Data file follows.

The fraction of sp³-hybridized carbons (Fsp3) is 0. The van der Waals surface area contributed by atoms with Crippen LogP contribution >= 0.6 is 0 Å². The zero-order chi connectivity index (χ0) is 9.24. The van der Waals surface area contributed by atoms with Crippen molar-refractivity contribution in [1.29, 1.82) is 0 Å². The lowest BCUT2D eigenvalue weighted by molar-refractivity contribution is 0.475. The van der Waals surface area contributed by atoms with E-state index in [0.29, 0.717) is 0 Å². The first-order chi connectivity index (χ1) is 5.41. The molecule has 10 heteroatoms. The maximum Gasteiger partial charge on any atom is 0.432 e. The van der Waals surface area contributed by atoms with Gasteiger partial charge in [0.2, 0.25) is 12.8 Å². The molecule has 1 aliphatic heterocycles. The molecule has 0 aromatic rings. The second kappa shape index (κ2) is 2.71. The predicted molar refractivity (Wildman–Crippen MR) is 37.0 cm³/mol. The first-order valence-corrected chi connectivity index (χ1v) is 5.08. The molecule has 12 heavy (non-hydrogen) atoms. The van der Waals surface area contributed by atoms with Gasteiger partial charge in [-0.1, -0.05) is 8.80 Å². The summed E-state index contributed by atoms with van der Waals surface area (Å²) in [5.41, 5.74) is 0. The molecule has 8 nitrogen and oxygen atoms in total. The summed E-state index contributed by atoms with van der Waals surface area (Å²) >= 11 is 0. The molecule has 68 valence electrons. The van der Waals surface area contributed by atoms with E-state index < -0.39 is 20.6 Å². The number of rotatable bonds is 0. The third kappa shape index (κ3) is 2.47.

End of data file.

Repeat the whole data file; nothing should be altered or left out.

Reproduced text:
The fraction of sp³-hybridized carbons (Fsp3) is 0. The van der Waals surface area contributed by atoms with Crippen LogP contribution >= 0.6 is 0 Å². The zero-order chi connectivity index (χ0) is 9.24. The van der Waals surface area contributed by atoms with Crippen molar-refractivity contribution in [1.29, 1.82) is 0 Å². The lowest BCUT2D eigenvalue weighted by molar-refractivity contribution is 0.475. The van der Waals surface area contributed by atoms with E-state index in [0.29, 0.717) is 0 Å². The first-order chi connectivity index (χ1) is 5.41. The molecule has 10 heteroatoms. The maximum Gasteiger partial charge on any atom is 0.432 e. The van der Waals surface area contributed by atoms with Gasteiger partial charge in [0.2, 0.25) is 12.8 Å². The molecule has 1 aliphatic heterocycles. The molecule has 0 aromatic rings. The second kappa shape index (κ2) is 2.71. The predicted molar refractivity (Wildman–Crippen MR) is 37.0 cm³/mol. The first-order valence-corrected chi connectivity index (χ1v) is 5.08. The molecule has 12 heavy (non-hydrogen) atoms. The van der Waals surface area contributed by atoms with Gasteiger partial charge in [-0.1, -0.05) is 8.80 Å². The summed E-state index contributed by atoms with van der Waals surface area (Å²) in [5.41, 5.74) is 0. The molecule has 8 nitrogen and oxygen atoms in total. The summed E-state index contributed by atoms with van der Waals surface area (Å²) >= 11 is 0. The molecule has 68 valence electrons. The van der Waals surface area contributed by atoms with E-state index < -0.39 is 20.6 Å². The number of rotatable bonds is 0. The third kappa shape index (κ3) is 2.47.